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Service Learning Reflective Questions


Service, An Unfolding Drama: 8-Week Journal Handout


Week One - The Setting

What are your most vivid first impressions of the site?

Describe settings, people, actions, and positive or negative feelings you are having.


Week Two - Players in the Drama

Describe who you work with, their lives, their goals in life. Include some personal reaction to the individual or individuals you are working with.


Week Three - The Plot

What are some activities you have been doing with the person(s) with whom you are working? Describe your relationship.


Week Four - The Plot (Continued)

Describe the types of reactions the person(s) you are working with have toward you. Cite specific examples. Describe your emotional response to their reaction.


Week Five - The Action

Describe how your presence in the community is having an impact on the person(s) you are working with. You may want to illustrate your point with a special experience you have had. If you feel you are having no impact, describe the reason (s) why that seems to be the case.


Week Six - The Script

Describe in some detail your service session including bits of conversation or, if you are working in a school, a sample of work that you and the kids have been involved in. Be creative. What is the significance of the selection you have made?


Week Seven - Analysis

After being in the community for several weeks now, how have your initial impressions been altered? If they have not changed, describe observations that confirmed your initial impressions.


Week Eight - Critique

Write a summary on your eight weeks. What was learned by both you and the person(s) you worked with? Include any special experiences or highlights you might have had. (This question may be expanded into an end-of-term paper, integrating concepts learned in class with observations made in the community.)



Sample Project: “Building Racial Harmony”


The International Educational Foundation has collaborated with Religious Youth Service (RYS) in carrying out projects around the world. Leadership is crucial in bringing together people of diverse backgrounds to work together to accomplish common goals. Before participants arrive for the service project, the staff gathers to lay the foundation through learning skills in team building, communication, conflict resolution, and problem solving. The following materials were prepared by Bermultinational Limited Organization Development Consultants[1] for a project with the theme, “Building Racial Harmony.”


These service projects draw participants from various races, religions, and nationalities to work together with local people to meet tangible needs. The focus is on building harmony among people of diverse races, religions, and ethnic groups through encouraging participants to explore values and beliefs as they serve together. “Building Racial Harmony” acknowledges the particular contributions of people of different religious and ethnic groups that make up the overall culture of a society.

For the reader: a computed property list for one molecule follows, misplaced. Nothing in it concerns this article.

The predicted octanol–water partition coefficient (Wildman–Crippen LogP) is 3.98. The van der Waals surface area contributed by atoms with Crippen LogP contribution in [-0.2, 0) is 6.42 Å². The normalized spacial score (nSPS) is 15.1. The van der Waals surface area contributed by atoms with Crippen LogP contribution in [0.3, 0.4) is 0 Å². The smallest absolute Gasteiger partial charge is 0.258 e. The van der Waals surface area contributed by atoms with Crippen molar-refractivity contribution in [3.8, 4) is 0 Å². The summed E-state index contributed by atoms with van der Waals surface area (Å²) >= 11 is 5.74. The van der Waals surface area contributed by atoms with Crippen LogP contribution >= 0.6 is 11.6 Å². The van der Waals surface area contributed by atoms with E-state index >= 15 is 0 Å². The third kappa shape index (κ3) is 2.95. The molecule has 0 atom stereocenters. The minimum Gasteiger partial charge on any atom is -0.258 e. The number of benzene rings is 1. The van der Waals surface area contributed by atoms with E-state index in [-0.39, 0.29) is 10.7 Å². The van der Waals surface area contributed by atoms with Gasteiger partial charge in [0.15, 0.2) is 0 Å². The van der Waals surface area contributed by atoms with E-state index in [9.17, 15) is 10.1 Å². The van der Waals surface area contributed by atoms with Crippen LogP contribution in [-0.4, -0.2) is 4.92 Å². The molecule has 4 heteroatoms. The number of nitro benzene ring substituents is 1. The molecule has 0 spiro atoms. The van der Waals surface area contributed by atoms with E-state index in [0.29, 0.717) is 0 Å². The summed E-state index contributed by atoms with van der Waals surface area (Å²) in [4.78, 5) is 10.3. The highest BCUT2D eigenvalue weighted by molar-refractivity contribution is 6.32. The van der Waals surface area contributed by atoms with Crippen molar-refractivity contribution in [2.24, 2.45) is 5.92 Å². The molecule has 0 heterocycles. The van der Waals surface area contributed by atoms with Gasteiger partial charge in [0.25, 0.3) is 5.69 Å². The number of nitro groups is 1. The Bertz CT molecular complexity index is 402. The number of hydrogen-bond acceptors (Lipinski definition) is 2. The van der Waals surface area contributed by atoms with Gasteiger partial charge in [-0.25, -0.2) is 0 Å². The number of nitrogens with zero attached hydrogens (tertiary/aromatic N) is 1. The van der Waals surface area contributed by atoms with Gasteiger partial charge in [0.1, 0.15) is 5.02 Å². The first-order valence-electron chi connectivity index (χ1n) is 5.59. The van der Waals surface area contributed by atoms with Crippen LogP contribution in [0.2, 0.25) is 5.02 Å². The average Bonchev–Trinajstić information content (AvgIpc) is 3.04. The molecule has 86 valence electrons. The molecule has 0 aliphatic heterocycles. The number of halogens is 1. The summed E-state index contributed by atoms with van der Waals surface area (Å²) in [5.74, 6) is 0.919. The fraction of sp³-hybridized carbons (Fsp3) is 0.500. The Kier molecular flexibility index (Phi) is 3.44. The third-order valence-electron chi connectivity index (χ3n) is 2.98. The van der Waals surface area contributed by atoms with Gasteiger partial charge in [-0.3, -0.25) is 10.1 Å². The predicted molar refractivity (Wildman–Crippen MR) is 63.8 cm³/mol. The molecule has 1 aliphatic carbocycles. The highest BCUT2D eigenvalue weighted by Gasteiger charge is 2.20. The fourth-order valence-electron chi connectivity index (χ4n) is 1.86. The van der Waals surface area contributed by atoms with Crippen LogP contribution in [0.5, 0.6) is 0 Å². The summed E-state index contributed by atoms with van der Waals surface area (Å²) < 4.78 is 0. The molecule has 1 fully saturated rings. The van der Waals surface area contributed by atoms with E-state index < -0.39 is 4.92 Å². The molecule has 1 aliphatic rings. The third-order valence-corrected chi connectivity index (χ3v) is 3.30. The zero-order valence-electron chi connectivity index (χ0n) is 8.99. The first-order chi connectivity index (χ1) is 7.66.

''Building Racial Harmony” promotes a vision of a more inclusive and supportive society. This process empowers people to become change agents with the knowledge, skill, sensitivity, understanding, and empathy to influence those with whom they come in contact. It also helps people move toward greater equality and freedom.


Participants bring to a service project the behaviors they learned from members of their religious, racial, or ethnic group. Working together as a group on a “Building Racial Harmony” project gives people an opportunity to understand that their own culture is not the only standard, and other people bring different expectations to the project.




-Questions to Encourage People to Share Something about Themselves


  • What people and what experiences helped shape your present life? Please end with a high moment or happy memory.


  • What is the difference between the way you saw yourself 5 to 10 years ago and the way you see yourself now? Who or what helped make the difference?


  • Focus on just the last 6 to 12 months and describe the significant experiences and people that have had the most effect on you.


  • Using drawings or words, depict your life from beginning to now.


  • Share some spiritual experiences that give you a sense of focus, purpose, and goals.


  • Pick 3 or 4 experiences from the following list and share them:


• A spiritual quest

• A happy moment

• A decision you made that changed the direction of your life

• A person who made a difference in your !if e

• An experience where you helped someone

• An achievement of which you are proud

• Something you did successfully that you first hesitated to do

• A goal you are working on or have achieved.



-Questions for Discussion about Values


  • Is a value chosen freely?

  • Is a value chosen from among alternatives?

  • Is a value chosen after careful consideration of the effects or consequences of the various alternatives?

  • Is a value acted upon?

  • Do values affect our lives in visible ways?

  • Can they be observed in our daily behavior?

  • Is a value repeated with consistency?